Previous studies have demonstrated that SARS-CoV-2, the virus that causes COVID-19, is stable on surfaces for extended periods of time, under indoor conditions.

A research from China showed that coronavirus transmission still takes place despite changing weather conditions in different parts of the country — ranging from cold and dry to warm and humid. A study in Hong Kong using SARS-CoV-2 in a lab solution showed that increasing temperature decreased the amount of viable virus that could be detected. No infectious virus remained after 30 minutes at 56° Celsius and five minutes at 70°C was enough to inactivate the pathogen.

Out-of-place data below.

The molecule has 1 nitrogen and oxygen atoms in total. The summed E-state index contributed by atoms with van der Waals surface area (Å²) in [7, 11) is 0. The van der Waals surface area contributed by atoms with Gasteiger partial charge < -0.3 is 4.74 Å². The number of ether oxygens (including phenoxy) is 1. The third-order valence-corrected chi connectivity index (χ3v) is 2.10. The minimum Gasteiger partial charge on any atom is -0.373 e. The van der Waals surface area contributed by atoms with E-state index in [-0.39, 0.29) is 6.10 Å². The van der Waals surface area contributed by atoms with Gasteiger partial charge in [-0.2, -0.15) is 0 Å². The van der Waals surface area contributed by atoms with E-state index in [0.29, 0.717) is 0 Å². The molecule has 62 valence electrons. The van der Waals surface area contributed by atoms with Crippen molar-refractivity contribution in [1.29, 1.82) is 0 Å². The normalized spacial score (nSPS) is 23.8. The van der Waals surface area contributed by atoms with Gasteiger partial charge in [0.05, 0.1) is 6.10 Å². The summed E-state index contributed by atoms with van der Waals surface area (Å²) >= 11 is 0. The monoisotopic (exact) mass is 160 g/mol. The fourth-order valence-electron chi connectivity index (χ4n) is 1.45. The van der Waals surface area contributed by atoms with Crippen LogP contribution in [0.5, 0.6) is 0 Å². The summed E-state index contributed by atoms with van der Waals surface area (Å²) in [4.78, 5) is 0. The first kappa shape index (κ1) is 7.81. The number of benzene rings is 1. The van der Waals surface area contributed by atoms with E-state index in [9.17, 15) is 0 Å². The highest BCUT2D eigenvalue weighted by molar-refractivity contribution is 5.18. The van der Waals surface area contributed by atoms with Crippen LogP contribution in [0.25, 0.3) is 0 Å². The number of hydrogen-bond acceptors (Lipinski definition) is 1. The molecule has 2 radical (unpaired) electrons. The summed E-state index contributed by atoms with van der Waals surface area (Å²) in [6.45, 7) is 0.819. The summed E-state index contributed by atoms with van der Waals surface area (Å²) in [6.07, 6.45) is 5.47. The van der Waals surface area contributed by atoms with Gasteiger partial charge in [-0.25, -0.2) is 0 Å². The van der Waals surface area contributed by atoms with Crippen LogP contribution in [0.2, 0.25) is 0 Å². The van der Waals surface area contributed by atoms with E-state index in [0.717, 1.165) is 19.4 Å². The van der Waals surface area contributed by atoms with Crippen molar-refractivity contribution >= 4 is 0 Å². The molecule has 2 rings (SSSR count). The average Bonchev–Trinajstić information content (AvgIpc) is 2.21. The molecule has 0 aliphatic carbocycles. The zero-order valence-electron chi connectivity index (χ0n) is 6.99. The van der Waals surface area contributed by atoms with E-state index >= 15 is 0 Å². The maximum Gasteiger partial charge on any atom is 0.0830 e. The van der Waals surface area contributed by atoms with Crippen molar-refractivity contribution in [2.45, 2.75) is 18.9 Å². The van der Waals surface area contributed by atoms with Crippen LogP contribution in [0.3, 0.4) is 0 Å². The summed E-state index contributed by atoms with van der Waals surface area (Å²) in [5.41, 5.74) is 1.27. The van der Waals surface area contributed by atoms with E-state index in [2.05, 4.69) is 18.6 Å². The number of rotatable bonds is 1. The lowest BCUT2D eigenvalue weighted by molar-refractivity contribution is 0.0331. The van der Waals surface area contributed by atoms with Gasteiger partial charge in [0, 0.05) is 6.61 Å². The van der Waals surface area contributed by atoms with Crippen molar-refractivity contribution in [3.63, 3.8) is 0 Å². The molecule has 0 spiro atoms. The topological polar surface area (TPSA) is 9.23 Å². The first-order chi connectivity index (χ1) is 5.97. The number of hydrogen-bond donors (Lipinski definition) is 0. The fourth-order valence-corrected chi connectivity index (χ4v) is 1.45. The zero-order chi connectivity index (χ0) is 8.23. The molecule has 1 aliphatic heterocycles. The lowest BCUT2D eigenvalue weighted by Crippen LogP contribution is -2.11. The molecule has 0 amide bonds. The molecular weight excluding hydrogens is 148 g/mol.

Now, a new study by researchers at the National Biodefense Analysis and Countermeasures Center, a government biodefense research laboratory created by the U.S. Department of Homeland Security, shows that natural sunlight can rapidly inactivate SARS-CoV-2 on surfaces.

The findings, which come with caveats, suggest that the potential for fomite transmission may be significantly reduced in outdoor environments exposed to direct sunlight.

Sunlight vs COVID

To evaluate the influence of simulated sunlight on the persistence of SARS-CoV-2 on surfaces, the researchers exposed concentrated virus suspended in either simulated human saliva or culture media and then dried on stainless steel coupons mounted in a chamber to a light spectrum designed to represent natural sunlight. The coupons were exposed to the simulated sunlight for differing exposures, ranging from 2 to 18 minutes, to allow estimation of the viral inactivation rate. For comparison, the researchers also exposed a series of contaminated coupons in the chamber with no simulated sunlight for 60 minutes.